Modi Seeks to Wrest Delhi as His Party Struggles in India States
(Bloomberg) -- India is set to hold assembly elections in its capital Delhi, providing a key test for whether Prime Minister Narendra Modi’s party can arrest a trend of losing states to regional and opposition alliances.
Voting to the 70-member assembly will take place on Feb. 8, Sunil Arora, chief election commissioner, said in New Delhi on Monday. Counting of votes will be held on Feb. 11.
The battle to decide who will rule the National Capital Territory will be mainly between Arvind Kejriwal’s ruling Aam Aadmi Party, Sonia Gandhi’s Congress party and Modi’s Bharatiya Janata Party. The election is taking place at a time when Modi is facing slowing economic growth, an unemployment rate that’s surged to a more than four-decade high and mass protests against his Hindu nationalist agenda, particularly on the government’s religion-based citizenship law.
Seven months after winning a landslide victory in federal elections, Modi has been facing tougher-than-expected battles to retain power across India’s states. The BJP lost control of the country’s richest state Maharashtra following a wrangle with its erstwhile ally Shiv Sena. It failed to retain the eastern state of Jharkhand, where the BJP and its allies fought against each other. In the northern state of Haryana, while the BJP’s performance was weaker than expected, it retained power with the support of a new ally.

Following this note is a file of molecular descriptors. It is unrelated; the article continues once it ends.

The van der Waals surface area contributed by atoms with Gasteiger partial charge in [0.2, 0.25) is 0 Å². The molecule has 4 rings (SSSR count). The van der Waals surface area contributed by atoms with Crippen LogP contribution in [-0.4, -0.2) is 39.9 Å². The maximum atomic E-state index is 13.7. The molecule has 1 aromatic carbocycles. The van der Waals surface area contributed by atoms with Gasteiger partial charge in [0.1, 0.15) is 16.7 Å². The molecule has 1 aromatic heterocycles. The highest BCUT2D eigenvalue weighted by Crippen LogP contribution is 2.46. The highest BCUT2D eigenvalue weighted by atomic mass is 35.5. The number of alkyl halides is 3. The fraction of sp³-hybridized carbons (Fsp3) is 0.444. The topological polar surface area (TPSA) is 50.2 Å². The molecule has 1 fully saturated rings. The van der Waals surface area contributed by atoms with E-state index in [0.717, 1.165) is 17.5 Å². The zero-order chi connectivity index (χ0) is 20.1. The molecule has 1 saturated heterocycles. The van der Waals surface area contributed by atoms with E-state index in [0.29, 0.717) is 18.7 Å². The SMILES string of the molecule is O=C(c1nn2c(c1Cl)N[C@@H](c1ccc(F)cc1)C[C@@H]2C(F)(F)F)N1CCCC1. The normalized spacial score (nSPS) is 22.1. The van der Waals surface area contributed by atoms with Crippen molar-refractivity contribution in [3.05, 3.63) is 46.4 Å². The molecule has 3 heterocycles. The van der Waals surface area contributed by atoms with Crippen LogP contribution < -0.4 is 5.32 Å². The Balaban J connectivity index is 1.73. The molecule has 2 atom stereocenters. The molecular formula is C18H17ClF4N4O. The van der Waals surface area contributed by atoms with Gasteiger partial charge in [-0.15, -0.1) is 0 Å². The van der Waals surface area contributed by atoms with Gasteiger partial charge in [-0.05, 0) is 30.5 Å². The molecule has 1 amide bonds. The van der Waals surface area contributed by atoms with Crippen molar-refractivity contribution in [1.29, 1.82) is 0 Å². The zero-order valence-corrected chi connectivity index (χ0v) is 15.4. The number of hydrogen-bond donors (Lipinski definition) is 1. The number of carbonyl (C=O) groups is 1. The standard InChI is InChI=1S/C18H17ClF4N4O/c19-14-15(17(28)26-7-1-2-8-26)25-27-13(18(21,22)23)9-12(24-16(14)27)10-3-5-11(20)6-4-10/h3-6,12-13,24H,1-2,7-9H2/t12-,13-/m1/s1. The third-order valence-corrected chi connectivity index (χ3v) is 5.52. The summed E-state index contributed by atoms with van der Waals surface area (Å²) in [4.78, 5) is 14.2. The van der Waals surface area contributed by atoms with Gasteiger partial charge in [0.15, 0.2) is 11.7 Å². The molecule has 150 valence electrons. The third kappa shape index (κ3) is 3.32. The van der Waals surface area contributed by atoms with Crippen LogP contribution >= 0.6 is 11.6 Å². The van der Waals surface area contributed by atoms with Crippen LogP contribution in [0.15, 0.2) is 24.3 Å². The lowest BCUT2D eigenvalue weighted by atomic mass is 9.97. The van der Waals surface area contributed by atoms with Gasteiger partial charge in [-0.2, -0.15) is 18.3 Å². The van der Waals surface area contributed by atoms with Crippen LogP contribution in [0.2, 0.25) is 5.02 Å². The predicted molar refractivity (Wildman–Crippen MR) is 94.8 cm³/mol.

Delhi is roughly the size of Hong Kong, with more than twice as many people. Despite a plethora of tree-lined boulevards and parks filled with centuries-old monuments, gridlocked streets and unchecked industrial pollution contribute to the city’s claim to the world’s most toxic air.
While on paper Delhi has little say in national affairs -- accounting for about 1% of all parliamentary seats -- its position at the heart of Indian power gives it outsized importance.
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